This essay is notable not only for the depth of argument that it contains as Sidney seeks to defend poetry from its attackers, who, at the time, were manifold. It is also notable for the lightness of his style and the universality of the examples that Sidney gives to support his points, which were often drawn from his own personal experience. Note, for example, the following quote, in which Sidney describes the impact of poetry upon himself:
I never heard the old song of Percy and Douglas that I found not my heart moved more than with a trumpet; and yet is it sung by by some blind crowder, with no rougher voice than rude style.
With this beautiful image, Sidney argues that true poetry, however it is delivered, will always be recognised as inherently valuable. Yet such poetic qualities in this work of Elizabethan prose are what makes it such a valuable contribution to English Literature as a whole, as these poetic qualities demonstrate the power of imaginative writing, as in the following example:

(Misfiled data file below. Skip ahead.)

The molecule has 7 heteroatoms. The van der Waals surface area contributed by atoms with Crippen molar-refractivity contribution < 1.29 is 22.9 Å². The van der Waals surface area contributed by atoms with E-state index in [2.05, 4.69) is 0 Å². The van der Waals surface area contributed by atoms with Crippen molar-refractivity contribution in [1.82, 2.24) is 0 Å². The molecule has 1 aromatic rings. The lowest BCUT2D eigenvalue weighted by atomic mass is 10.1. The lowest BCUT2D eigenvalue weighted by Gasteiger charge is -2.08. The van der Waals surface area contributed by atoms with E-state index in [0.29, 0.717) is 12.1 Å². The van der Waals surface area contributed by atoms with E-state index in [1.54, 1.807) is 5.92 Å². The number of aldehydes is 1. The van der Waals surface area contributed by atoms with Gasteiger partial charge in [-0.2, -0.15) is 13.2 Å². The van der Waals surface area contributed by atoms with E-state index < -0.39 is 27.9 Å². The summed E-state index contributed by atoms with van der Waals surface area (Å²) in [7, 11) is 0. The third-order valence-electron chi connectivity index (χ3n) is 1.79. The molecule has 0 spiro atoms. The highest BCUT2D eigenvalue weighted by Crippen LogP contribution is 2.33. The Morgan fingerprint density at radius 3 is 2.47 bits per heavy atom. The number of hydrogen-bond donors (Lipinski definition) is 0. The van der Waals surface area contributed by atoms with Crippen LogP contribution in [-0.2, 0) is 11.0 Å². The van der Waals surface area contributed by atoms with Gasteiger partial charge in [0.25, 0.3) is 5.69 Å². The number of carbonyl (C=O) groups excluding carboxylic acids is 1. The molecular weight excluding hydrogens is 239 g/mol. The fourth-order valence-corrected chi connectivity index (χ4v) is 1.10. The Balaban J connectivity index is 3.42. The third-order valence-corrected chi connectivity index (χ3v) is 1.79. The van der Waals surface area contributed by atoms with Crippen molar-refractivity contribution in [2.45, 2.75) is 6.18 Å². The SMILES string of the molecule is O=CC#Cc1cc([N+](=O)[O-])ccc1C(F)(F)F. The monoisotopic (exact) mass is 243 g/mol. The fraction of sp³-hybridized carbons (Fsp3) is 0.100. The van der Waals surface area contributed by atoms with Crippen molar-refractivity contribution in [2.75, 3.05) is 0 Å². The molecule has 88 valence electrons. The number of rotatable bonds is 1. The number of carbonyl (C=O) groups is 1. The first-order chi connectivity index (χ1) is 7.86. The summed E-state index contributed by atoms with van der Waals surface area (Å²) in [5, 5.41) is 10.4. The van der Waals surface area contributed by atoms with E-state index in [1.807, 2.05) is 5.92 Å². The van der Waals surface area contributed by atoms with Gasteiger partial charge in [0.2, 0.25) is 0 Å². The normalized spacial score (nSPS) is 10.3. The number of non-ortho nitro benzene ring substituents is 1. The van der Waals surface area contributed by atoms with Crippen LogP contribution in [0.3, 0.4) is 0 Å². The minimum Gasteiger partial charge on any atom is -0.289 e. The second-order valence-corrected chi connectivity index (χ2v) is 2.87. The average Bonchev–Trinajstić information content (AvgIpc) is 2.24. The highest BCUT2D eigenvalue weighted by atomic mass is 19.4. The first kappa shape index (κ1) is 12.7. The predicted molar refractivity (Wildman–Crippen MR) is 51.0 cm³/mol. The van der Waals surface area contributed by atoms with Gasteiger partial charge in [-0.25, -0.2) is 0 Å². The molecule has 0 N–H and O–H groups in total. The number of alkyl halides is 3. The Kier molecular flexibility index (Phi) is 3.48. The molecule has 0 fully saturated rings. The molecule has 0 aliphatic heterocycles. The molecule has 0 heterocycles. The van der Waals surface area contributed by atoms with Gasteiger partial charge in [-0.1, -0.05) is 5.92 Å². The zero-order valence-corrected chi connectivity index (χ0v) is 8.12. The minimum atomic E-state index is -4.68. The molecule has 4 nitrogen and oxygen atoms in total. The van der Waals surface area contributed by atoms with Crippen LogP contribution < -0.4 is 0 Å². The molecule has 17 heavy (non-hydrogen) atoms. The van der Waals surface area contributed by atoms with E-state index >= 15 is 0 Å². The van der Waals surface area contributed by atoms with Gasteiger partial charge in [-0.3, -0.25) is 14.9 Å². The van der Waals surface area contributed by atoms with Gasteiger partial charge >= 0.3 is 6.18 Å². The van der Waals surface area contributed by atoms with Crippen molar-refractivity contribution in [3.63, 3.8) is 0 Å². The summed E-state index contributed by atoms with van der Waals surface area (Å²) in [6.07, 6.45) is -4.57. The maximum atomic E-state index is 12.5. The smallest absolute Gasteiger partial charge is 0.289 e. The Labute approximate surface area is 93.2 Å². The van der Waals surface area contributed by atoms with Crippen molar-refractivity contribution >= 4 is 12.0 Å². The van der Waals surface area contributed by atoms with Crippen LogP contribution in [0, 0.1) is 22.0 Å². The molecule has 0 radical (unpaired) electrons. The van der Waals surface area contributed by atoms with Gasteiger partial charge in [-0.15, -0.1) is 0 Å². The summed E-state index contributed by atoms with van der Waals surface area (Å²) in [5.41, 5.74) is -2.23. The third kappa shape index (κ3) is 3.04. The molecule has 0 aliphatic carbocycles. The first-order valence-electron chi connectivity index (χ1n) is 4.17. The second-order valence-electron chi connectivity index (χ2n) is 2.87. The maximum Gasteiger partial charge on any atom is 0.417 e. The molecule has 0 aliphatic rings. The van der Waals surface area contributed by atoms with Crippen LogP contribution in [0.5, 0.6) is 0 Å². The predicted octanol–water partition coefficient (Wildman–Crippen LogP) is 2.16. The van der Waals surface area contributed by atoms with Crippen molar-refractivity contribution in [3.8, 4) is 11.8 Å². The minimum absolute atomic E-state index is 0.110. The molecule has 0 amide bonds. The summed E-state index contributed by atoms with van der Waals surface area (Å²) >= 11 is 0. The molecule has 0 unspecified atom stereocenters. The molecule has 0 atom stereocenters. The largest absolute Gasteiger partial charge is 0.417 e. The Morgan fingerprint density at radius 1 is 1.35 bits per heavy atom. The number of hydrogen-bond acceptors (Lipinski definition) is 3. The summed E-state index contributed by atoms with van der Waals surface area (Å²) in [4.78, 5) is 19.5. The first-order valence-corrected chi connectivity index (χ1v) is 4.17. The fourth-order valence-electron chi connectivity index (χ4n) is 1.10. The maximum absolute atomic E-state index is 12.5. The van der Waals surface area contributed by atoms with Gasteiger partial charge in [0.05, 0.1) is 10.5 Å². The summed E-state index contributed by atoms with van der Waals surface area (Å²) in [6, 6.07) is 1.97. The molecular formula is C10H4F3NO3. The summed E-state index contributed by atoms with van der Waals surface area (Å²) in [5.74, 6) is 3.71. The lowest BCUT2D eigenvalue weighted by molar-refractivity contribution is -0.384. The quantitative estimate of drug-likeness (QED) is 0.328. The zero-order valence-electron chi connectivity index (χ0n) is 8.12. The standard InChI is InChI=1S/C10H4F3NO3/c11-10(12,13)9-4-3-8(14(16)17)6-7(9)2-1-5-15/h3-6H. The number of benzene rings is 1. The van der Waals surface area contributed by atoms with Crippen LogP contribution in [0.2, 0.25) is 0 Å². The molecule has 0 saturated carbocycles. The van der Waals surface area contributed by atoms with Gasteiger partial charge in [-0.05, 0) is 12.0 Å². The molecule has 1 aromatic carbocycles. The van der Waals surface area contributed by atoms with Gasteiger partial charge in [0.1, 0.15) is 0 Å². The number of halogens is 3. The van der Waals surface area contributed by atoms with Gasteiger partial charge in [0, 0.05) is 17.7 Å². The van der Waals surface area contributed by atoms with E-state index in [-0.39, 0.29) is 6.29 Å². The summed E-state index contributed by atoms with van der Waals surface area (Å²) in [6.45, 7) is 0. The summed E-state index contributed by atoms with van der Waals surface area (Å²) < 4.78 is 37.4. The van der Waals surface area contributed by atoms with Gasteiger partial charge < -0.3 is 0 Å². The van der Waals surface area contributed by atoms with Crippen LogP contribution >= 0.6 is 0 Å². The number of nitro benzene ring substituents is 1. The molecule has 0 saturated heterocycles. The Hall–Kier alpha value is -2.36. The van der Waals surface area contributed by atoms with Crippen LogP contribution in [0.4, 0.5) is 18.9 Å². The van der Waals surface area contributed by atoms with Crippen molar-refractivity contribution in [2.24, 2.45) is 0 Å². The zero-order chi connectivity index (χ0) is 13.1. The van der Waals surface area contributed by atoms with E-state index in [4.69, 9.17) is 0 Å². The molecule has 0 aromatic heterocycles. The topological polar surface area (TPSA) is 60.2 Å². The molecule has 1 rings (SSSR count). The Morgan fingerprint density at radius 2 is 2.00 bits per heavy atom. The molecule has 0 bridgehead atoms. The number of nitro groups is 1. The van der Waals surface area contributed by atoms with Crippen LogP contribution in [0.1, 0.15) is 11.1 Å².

Nature never set forth the earth in so rich tapestry as divers poets have done; neither with so pleasant rivers, fruitful trees, sweet-smelling flowers, nor whatsoever else may make the too much loved earth more lovely. Her world is brazen, the poets only deliver a golden.
Note how this quote compares the work of Nature and poets, finding that poets are able to make the world more beautiful with their verse. It would be easy to find out the subject matter of this work of prose and to thence dismiss it as lacking in literary qualities, but throughout Sidney demonstrates the kind of poetic language and sensibility that he defines as characterising good poetry, making this a very worthy contribution to English Literature.